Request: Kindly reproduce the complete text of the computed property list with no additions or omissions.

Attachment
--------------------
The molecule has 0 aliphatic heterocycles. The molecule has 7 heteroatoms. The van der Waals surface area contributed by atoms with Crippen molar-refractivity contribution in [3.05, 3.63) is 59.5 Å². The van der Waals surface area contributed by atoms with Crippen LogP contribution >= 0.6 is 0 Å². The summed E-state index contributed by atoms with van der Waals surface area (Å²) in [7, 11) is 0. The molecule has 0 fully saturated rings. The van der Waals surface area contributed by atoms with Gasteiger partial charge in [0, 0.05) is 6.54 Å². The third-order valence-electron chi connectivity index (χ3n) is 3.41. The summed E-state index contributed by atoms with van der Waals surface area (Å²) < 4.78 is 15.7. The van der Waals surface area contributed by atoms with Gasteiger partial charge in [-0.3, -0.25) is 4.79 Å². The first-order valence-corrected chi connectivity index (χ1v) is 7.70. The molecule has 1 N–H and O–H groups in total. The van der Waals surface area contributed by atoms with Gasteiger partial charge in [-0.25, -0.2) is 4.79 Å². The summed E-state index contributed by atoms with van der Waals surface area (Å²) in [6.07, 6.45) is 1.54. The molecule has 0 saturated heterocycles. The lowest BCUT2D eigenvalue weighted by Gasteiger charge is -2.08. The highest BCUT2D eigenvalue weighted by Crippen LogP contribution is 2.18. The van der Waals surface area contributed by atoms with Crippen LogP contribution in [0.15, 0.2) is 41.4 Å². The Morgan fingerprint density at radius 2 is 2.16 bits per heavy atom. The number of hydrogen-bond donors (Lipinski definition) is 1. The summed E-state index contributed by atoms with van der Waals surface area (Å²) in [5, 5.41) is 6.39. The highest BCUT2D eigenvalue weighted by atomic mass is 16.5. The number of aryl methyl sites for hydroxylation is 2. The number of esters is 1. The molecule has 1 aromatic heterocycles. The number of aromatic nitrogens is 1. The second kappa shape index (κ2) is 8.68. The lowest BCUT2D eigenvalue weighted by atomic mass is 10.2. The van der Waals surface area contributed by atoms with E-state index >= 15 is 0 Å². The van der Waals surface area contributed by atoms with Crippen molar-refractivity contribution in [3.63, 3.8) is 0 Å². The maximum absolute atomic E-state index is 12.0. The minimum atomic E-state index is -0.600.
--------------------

The molecule has 0 aliphatic heterocycles. The molecule has 7 heteroatoms. The van der Waals surface area contributed by atoms with Crippen molar-refractivity contribution in [3.05, 3.63) is 59.5 Å². The van der Waals surface area contributed by atoms with Crippen LogP contribution >= 0.6 is 0 Å². The summed E-state index contributed by atoms with van der Waals surface area (Å²) in [7, 11) is 0. The molecule has 0 fully saturated rings. The van der Waals surface area contributed by atoms with Gasteiger partial charge in [0, 0.05) is 6.54 Å². The third-order valence-electron chi connectivity index (χ3n) is 3.41. The summed E-state index contributed by atoms with van der Waals surface area (Å²) < 4.78 is 15.7. The van der Waals surface area contributed by atoms with Gasteiger partial charge in [-0.3, -0.25) is 4.79 Å². The first-order valence-corrected chi connectivity index (χ1v) is 7.70. The molecule has 1 N–H and O–H groups in total. The van der Waals surface area contributed by atoms with Gasteiger partial charge in [-0.25, -0.2) is 4.79 Å². The summed E-state index contributed by atoms with van der Waals surface area (Å²) in [6.07, 6.45) is 1.54. The molecule has 0 saturated heterocycles. The lowest BCUT2D eigenvalue weighted by Gasteiger charge is -2.08. The highest BCUT2D eigenvalue weighted by Crippen LogP contribution is 2.18. The van der Waals surface area contributed by atoms with Crippen LogP contribution in [0.15, 0.2) is 41.4 Å². The Morgan fingerprint density at radius 2 is 2.16 bits per heavy atom. The number of hydrogen-bond donors (Lipinski definition) is 1. The summed E-state index contributed by atoms with van der Waals surface area (Å²) in [5, 5.41) is 6.39. The highest BCUT2D eigenvalue weighted by atomic mass is 16.5. The number of aryl methyl sites for hydroxylation is 2. The number of esters is 1. The molecule has 1 aromatic heterocycles. The number of aromatic nitrogens is 1. The second kappa shape index (κ2) is 8.68. The lowest BCUT2D eigenvalue weighted by atomic mass is 10.2. The van der Waals surface area contributed by atoms with E-state index >= 15 is 0 Å². The van der Waals surface area contributed by atoms with Crippen molar-refractivity contribution in [3.63, 3.8) is 0 Å². The maximum absolute atomic E-state index is 12.0. The minimum atomic E-state index is -0.600.